Blue Letter Bible (https://www.blueletterbible.org/)
Bible Gateway (https://www.biblegateway.com/)
Bible Study Tools (http://www.biblestudytools.com/)
Best Bible Commentaries (http://bestcommentaries.com/)
An essential component in communing with God is spending time in prayer. Jesus gave these instructions on prayer in Matthew 6:5-13:
5 “When you pray, you are not to be like the hypocrites; for they love to stand and pray in the synagogues and on the street corners [d]so that they may be seen by men. Truly I say to you, they have their reward in full. 6 But you, when you pray, go into your inner room, close your door and pray to your Father who is in secret, and your Father who sees what is done in secret will reward you. 7 “And when you are praying, do not use meaningless repetition as the Gentiles do, for they suppose that they will be heard for their many words. 8 So do not be like them; for your Father knows what you need before you ask Him.
9 “Pray, then, in this way:
‘Our Father who is in heaven,
Hallowed be Your name.
10 ‘Your kingdom come.
Your will be done,
On earth as it is in heaven.
11 ‘Give us this day our daily bread.
12 ‘And forgive us our debts, as we also have forgiven our debtors.
13 ‘And do not lead us into temptation, but deliver us from evil. [For Yours is the kingdom and the power and the glory forever. Amen.’]
We also recommend reading Praying the Bible by Donald S. Whitney as well as Habits of Grace by David Mathis.
If you would like to submit specific prayer requests so that someone from our team can pray with you, please complete the form below.
Here at SSBC, we value community; not just an online community, but locally as well! Our organization is designed to be a supplement, and not a replacement for local fellowship. If you are not currently connected with a local church, we encourage you to get connected! If you are looking for a place of corporate worship and fellowship in your area, you can start by checking the following databases:
9 Marks Church Search Database
Please note that a church’s appearance in either of the aforementioned databases should not be viewed as an endorsement by SSBC. Please be prayerful and discerning when visiting any church.
As you seek out a place to fellowship, here are 9 important principles that you can utilize as a guideline to find a solid church. This list is not exhaustive, but it can certainly be helpful in guiding you to a healthy, biblical church.
Expositional preaching (otherwise known as expository preaching) is the investigation of a particular passage of Scripture whereby the pastor carefully explains the meaning of a passage and then applies it to the members of the congregation. The point of a sermon, then, takes the point of a particular passage. This is in opposition to the topical preaching showcased in the majority of evangelical churches, where Bible passages are woven together to support a pre-existing point.
This emphasizes not only how we are taught but also what we are taught. In a sense this should follow naturally from expository preaching because the careful exposition of a passage should lead to sound theology. The majority of poor theology arises from a lack of careful Biblical exposition. Where there is poor exposition, we should expect to eventually find poor theology.
There needs to be a proper understanding and necessary emphasis on the full gospel. Where many contemporary churches teach that Jesus wants to meet our felt needs and give us a healthier self-image, that is not the gospel. The gospel message is that we are sinners who have rebelled against our Creator. But Jesus took the curse that was rightfully ours and all that remains is for us to have faith in Him so God may credit Christ’s righteousness to our account. When we de-emphasize sin and damnation to make the presentation more friendly and less offensive we cease declaring the full gospel.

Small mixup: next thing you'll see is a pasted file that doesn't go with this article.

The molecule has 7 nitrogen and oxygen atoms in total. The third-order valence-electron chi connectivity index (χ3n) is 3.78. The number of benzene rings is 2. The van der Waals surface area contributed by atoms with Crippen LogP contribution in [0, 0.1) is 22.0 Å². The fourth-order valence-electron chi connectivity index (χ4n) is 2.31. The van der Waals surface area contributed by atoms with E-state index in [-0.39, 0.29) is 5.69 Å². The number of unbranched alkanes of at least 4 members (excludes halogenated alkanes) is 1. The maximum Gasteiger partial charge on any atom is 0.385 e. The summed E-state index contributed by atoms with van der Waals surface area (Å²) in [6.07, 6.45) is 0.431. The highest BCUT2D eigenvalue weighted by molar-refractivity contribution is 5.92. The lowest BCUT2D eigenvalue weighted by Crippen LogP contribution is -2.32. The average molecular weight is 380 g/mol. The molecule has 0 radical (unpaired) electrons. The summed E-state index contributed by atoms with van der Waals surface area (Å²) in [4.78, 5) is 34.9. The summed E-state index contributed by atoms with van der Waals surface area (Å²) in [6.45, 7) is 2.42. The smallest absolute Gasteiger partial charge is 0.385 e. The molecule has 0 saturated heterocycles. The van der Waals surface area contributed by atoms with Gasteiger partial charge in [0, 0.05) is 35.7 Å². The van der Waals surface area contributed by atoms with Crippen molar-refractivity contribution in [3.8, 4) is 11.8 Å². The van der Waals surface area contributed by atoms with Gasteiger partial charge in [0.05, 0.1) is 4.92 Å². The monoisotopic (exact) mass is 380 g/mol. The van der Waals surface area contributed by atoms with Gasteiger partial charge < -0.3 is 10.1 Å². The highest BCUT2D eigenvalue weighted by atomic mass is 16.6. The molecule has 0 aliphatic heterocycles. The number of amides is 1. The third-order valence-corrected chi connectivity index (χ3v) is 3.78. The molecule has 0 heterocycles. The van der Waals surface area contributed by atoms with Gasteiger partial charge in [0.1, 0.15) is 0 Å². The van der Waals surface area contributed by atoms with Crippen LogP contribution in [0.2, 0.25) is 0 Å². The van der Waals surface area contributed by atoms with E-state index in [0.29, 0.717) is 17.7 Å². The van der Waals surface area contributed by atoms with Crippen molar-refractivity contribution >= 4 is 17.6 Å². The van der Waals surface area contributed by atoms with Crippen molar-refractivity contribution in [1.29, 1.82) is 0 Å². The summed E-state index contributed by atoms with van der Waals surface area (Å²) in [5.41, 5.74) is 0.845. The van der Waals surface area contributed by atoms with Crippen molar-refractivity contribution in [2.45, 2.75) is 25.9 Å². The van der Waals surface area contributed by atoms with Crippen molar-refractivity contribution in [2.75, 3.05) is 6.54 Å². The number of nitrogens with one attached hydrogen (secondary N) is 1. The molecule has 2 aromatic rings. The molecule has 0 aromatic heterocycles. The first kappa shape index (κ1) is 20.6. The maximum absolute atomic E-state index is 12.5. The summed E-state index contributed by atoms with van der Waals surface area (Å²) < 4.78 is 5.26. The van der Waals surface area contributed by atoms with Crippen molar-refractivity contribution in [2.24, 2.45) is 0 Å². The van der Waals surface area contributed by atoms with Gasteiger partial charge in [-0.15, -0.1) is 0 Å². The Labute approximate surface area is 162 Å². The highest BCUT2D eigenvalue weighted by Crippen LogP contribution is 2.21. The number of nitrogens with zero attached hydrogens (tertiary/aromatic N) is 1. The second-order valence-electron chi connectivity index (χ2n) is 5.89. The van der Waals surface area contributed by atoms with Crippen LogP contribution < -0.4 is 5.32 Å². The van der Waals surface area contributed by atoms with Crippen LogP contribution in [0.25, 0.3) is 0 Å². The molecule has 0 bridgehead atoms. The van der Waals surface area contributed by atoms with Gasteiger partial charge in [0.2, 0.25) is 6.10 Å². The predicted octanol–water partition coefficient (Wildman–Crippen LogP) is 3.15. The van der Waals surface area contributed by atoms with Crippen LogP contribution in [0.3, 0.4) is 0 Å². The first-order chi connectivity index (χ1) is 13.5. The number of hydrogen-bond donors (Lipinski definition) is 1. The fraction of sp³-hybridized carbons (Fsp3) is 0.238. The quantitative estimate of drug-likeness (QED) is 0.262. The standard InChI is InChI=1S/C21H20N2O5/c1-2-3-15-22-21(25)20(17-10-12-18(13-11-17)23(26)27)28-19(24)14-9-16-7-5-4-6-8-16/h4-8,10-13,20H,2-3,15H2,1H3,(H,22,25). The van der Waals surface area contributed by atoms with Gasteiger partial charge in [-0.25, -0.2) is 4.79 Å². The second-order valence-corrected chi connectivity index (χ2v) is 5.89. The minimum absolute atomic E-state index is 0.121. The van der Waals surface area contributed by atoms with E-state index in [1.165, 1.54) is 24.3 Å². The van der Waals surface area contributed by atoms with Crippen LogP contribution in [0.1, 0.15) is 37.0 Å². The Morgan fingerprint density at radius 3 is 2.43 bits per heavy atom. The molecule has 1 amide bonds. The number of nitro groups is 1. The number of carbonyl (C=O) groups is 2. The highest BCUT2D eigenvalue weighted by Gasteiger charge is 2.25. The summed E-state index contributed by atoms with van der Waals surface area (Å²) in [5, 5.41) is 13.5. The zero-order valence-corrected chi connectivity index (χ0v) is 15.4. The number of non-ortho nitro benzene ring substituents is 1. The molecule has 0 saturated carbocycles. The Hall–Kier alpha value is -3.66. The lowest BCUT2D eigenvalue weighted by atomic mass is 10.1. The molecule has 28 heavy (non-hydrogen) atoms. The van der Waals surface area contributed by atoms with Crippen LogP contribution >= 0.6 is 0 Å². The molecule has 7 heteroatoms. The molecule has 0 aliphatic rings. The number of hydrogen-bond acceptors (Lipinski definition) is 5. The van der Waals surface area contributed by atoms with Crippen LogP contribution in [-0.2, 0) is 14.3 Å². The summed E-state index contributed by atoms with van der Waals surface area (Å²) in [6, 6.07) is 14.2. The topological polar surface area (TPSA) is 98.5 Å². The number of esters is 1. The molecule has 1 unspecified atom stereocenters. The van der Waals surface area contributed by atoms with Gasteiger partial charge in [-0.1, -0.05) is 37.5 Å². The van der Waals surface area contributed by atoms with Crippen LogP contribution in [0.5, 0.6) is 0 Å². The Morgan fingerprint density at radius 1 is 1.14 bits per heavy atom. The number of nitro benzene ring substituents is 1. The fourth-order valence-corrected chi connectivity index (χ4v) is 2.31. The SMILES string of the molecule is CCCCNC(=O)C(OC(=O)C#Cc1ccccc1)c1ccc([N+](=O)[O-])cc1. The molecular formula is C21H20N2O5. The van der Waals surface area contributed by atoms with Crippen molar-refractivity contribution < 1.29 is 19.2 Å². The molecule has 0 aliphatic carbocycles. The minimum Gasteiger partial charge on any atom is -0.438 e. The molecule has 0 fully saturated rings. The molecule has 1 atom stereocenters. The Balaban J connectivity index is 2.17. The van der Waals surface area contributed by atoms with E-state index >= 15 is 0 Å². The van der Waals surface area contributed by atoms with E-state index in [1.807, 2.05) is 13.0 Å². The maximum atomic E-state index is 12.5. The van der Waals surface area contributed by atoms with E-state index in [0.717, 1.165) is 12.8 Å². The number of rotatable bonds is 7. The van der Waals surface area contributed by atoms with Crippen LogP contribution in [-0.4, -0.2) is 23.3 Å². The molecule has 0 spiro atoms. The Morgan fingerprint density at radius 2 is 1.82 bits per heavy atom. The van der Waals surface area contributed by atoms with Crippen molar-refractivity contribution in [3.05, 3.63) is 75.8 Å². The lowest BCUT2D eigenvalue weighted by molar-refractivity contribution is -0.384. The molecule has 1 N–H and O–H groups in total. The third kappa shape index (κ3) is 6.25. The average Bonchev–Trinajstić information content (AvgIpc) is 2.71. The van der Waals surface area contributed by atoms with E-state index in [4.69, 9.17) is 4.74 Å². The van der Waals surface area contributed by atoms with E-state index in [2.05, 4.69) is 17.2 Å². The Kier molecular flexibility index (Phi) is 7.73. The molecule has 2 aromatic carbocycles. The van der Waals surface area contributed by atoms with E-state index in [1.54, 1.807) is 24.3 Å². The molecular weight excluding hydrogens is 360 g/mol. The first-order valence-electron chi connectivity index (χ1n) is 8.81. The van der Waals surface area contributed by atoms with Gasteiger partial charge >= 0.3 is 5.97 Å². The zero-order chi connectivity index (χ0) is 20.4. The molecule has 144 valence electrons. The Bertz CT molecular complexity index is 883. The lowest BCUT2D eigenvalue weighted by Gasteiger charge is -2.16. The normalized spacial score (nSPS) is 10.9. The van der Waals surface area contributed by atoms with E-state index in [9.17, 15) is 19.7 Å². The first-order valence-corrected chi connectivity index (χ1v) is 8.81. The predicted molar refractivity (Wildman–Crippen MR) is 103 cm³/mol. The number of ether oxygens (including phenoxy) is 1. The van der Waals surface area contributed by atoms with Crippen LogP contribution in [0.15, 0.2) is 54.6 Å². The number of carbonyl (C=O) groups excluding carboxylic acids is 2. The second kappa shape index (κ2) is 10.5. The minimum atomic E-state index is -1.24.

When we have a Biblical understanding of the gospel, we must then also have a proper understanding of conversion. Conversion is a new birth from death to life and is a work of God. It is not merely a change of attitude or a change of affection, but a change of nature. Conversion does not need to be an exciting, emotional experience, but does need to produce fruit to be judged a true conversion.
The way we evangelize speaks volumes about how we understand conversion (and further, what we understand about the good news). If we believe that people are essentially good and are seeking Jesus, we evangelize using half truths and tend to elicit false conversions. When we present a watered-down gospel, we end up with a watered-down church. We need to be faithful to present the full gospel, the good news with the bad, and leave the results to God.
Church membership is a privilege and a responsibility and needs to be regarded as such. People should only be members if they are dedicated to the church – in attendance, prayer, service and giving. To allow people to become and remain members for sentimental or other unbiblical reasons makes light of membership and may even be dangerous.
Discipline guides church membership. The church has the responsibility to judge the life and teaching of the membership since they can negatively impact the church’s witness of the gospel. Leadership need to be firm in discipline as this is an expression of love to the congregation.
We need to recover true discipleship – discipleship that causes Christians to live lives of increasing holiness. The emphasis on growth needs to be directed at holiness rather than membership. True discipleship producing strong, committed Christians will present a clear witness to the world.
Until recent times, almost all Protestants agreed that in church government there should be a plurality of elders (which means that there should be an office of elder and not merely one or more pastors in positions of leadership). This is a Biblical and practical model that has fallen out of favor in modern times.
Do you love good, theologically sound books? We certainly do! Check out these awesome recommended books: